Ecology is required by state law to retain adequate amounts of water in streams to protect and preserve instream resources and uses (such as fish, wildlife, recreation, aesthetics, water quality and navigation). One of the best water management tools for protecting stream flows is to set flow levels in regulation. Specific stream flow amounts protected in a regulation are called “instream flows.”
Both the natural environment and our community water supplies rely on healthy stream flows. Yet many streams around the state are often below critical levels. Some streams have dropped to historic lows. Population growth and reduced snowpack continue to put more stress on this finite resource. No new water is being made!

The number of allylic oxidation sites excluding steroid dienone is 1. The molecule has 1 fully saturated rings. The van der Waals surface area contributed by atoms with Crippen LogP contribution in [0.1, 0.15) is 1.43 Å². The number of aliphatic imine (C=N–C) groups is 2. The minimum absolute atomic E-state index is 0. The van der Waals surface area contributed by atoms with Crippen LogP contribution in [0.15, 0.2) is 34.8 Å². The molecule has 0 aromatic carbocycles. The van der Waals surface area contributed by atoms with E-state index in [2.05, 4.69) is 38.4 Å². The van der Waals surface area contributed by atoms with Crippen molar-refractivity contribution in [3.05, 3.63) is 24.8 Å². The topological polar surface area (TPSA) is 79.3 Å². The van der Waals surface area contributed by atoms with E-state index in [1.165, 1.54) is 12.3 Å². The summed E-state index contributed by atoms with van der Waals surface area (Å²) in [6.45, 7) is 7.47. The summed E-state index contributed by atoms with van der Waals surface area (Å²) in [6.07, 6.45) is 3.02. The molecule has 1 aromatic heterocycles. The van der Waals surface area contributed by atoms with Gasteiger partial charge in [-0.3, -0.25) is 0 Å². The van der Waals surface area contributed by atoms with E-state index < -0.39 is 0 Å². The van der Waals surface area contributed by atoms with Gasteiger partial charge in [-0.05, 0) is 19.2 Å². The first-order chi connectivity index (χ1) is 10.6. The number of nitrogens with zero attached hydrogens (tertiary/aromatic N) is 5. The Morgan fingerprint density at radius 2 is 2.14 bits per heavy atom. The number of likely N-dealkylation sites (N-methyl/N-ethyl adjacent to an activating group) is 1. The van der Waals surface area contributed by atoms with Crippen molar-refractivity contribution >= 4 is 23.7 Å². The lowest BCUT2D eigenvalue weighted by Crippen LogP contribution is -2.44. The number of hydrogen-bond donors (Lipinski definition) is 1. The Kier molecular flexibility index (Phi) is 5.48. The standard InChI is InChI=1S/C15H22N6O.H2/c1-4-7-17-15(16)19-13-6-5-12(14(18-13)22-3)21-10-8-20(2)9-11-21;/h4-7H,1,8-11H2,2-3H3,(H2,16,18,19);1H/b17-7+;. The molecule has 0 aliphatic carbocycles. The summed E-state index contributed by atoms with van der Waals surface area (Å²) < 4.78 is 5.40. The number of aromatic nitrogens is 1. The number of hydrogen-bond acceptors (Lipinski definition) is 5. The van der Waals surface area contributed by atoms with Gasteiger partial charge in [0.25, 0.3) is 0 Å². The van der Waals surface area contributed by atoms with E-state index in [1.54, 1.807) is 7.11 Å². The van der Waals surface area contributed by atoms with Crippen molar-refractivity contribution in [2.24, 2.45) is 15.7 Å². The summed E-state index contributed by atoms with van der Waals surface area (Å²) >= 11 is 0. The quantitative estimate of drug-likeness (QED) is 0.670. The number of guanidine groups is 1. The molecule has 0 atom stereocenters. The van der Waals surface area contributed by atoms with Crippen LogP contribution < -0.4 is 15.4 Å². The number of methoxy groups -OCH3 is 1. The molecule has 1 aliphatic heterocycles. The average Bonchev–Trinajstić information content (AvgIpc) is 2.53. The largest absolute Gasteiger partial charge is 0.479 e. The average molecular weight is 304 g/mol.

Watershed management groups around the state are examining local water resources and many are working with Ecology to set or revise instream flows in their watersheds. The intent is to set instream flows throughout the state. More information
Setting flows does not put water in streams, and does not affect existing (senior) water rights. Instream flows protect the river from future withdrawals.
Technical or scientific questions about instream flows:
Department of Ecology, HQ
(360) 407-7458 firstname.lastname@example.org
Dr. Hal Beecher
Department of Fish & Wildlife
Policy and instream flow rule questions:
Department of Ecology
Video is window on how your water resources are managed - ECOconnect 12/01/2014
STATEWIDE PROGRESS ON SETTING INSTREAM FLOWS
Instream flow data are provided to inform the public about the amount of water available in the streams and rivers they rely on.
Development and Implementation of Watershed Plans
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